I have to lament here that the funding battle to help our children just never seems to end. I believe unreasonable thinking has sentenced this population to warehousing or to depression, incarceration and even suicide. From the DSM-V standpoint, it seems we value money far more than the lives of these individuals—we are unwilling to incorporate changes that would make a space for different abilities.

So much of the battle has to do with misperceptions and misunderstandings and staying silent about them. There are ways to foment change and many are incremental. However, if we don’t raise our voices, little will change. Advocacy starts on an individual level and will not reach a global level until our voices are heard.

The Autism Action Network is one voice that is raised. Send your stories to this group and help turn the tide.

I want to introduce you to Stephen Shore, PhD, speaker, author and consultant whose expertise is working with people with autism.  Shore will speak at the Autism Speaks National Conference for Families and Professionals July 26.

Shore, diagnosed with autism at a young age and nonverbal until age 4, beat a lot of odds because his parents didn’t agree with the doctors that the only option was to institutionalize their child. Today, he is a professor at Adelphia University where his research focuses on matching best-practices to the needs of people with autism.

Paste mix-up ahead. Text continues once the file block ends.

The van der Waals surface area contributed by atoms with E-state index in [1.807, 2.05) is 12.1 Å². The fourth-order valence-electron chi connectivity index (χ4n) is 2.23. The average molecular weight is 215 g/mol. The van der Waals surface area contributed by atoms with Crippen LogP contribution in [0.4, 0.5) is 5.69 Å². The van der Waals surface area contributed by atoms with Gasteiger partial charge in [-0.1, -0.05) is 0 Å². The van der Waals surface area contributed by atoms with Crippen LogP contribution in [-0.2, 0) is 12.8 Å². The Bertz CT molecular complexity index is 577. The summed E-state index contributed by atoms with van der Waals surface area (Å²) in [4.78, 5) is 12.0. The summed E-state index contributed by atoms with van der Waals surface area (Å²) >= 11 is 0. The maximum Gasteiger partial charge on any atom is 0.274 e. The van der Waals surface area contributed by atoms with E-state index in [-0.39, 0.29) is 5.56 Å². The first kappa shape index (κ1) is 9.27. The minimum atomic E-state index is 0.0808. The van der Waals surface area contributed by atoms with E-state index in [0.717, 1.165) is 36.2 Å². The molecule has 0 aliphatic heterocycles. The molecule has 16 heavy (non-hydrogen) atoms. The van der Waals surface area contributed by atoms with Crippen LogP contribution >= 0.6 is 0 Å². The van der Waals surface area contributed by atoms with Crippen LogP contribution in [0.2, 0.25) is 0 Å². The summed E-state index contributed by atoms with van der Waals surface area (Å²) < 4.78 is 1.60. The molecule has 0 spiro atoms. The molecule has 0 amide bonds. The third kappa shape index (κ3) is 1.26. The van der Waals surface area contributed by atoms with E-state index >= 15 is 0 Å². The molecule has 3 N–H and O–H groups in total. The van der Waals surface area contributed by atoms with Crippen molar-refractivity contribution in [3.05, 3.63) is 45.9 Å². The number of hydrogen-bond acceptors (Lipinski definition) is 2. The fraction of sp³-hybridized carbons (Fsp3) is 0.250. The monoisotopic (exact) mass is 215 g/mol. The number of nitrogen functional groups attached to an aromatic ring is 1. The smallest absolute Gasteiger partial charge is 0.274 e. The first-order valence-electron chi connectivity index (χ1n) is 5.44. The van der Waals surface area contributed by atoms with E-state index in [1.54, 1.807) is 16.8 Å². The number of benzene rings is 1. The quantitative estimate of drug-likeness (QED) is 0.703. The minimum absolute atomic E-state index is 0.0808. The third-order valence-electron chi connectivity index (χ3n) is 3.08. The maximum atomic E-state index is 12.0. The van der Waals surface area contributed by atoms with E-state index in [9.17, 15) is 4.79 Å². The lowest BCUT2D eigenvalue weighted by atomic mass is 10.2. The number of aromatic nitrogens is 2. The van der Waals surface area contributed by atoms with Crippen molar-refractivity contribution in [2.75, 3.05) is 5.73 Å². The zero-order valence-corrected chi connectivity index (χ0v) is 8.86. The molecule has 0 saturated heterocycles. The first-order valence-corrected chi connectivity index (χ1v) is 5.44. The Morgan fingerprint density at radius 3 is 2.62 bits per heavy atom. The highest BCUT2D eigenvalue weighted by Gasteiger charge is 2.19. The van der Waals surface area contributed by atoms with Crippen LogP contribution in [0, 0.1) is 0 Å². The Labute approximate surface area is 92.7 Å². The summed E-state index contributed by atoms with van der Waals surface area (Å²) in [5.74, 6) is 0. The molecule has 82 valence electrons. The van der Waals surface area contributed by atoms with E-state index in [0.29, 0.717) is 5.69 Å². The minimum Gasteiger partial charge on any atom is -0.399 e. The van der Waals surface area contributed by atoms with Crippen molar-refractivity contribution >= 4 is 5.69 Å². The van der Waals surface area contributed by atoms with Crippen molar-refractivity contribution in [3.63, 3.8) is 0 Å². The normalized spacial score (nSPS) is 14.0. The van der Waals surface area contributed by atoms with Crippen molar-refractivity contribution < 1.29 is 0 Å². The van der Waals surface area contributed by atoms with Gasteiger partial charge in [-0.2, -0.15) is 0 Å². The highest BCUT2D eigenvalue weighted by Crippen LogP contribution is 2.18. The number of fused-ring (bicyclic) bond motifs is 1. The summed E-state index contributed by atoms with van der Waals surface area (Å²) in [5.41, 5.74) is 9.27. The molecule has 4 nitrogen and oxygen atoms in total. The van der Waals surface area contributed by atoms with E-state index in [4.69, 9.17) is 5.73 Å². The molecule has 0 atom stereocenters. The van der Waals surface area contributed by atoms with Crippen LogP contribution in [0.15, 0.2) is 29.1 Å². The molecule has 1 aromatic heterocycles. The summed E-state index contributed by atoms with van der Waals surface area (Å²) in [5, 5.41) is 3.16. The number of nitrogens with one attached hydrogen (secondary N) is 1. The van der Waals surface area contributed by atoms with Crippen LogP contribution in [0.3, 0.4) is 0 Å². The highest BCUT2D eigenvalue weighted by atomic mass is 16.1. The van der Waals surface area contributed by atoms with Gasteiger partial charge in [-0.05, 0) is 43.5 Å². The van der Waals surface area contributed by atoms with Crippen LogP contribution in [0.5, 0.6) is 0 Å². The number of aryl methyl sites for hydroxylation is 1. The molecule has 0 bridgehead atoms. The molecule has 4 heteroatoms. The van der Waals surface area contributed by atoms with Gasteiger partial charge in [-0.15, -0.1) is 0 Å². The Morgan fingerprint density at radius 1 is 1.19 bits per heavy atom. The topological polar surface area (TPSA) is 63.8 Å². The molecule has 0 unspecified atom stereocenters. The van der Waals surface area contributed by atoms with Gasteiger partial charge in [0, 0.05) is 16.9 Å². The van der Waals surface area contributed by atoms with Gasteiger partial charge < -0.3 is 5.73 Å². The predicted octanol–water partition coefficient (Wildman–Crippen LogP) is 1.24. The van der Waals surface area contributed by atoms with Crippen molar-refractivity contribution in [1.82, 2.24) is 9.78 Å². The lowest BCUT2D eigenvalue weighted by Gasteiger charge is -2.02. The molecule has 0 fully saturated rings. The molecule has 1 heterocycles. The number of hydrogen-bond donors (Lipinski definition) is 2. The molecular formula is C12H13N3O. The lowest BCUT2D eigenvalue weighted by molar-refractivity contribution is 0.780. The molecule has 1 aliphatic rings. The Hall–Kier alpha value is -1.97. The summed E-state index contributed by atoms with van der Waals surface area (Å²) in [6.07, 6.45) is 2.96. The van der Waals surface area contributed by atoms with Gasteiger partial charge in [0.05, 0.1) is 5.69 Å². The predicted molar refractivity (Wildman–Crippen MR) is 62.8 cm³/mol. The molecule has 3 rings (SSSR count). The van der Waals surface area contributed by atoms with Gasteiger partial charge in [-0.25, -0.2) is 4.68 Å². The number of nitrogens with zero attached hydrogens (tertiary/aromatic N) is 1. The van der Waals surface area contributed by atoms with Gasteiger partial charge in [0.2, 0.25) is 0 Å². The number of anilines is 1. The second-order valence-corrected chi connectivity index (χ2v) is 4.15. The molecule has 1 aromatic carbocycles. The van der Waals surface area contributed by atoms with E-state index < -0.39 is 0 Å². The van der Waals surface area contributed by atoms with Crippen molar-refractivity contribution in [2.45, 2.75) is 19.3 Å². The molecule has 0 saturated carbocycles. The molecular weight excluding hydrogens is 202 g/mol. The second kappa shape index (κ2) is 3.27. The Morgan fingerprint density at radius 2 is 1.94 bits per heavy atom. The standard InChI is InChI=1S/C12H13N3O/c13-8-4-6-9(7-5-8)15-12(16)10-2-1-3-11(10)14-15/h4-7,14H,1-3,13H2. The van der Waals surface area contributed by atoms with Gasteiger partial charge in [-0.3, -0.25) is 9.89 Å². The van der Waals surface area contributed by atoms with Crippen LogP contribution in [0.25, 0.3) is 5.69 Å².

Shore will discuss his perspective on working with people with autism, and I was particularly drawn to this comment, largely because it is the foundation for Erik’s Ranch & Retreats.

He said, “Autism is a study of extremes, and if we can focus on the strengths and interests of individuals rather than weaknesses, a good employment fit is possible. All of us are more successful when working in an area related to our interests and this is especially true for people on the spectrum.”

Now, I’d like to introduce you to TJ, one of Erik’s Minnesota Adventures tour guides. For those who don’t know, we help adults with autism develop tours based on their skills, interests and expertise. The tours are complimentary, and we’ve been in business for more than a year. Our tour guides have led more than 160 tours with more than 630 volunteer guests. Guests couldn’t be more pleased with the entertaining and educational tours led by these remarkable individuals. TJ is a tour guide whose interests are varied, but we managed to narrow his tours down to art and architecture. For now.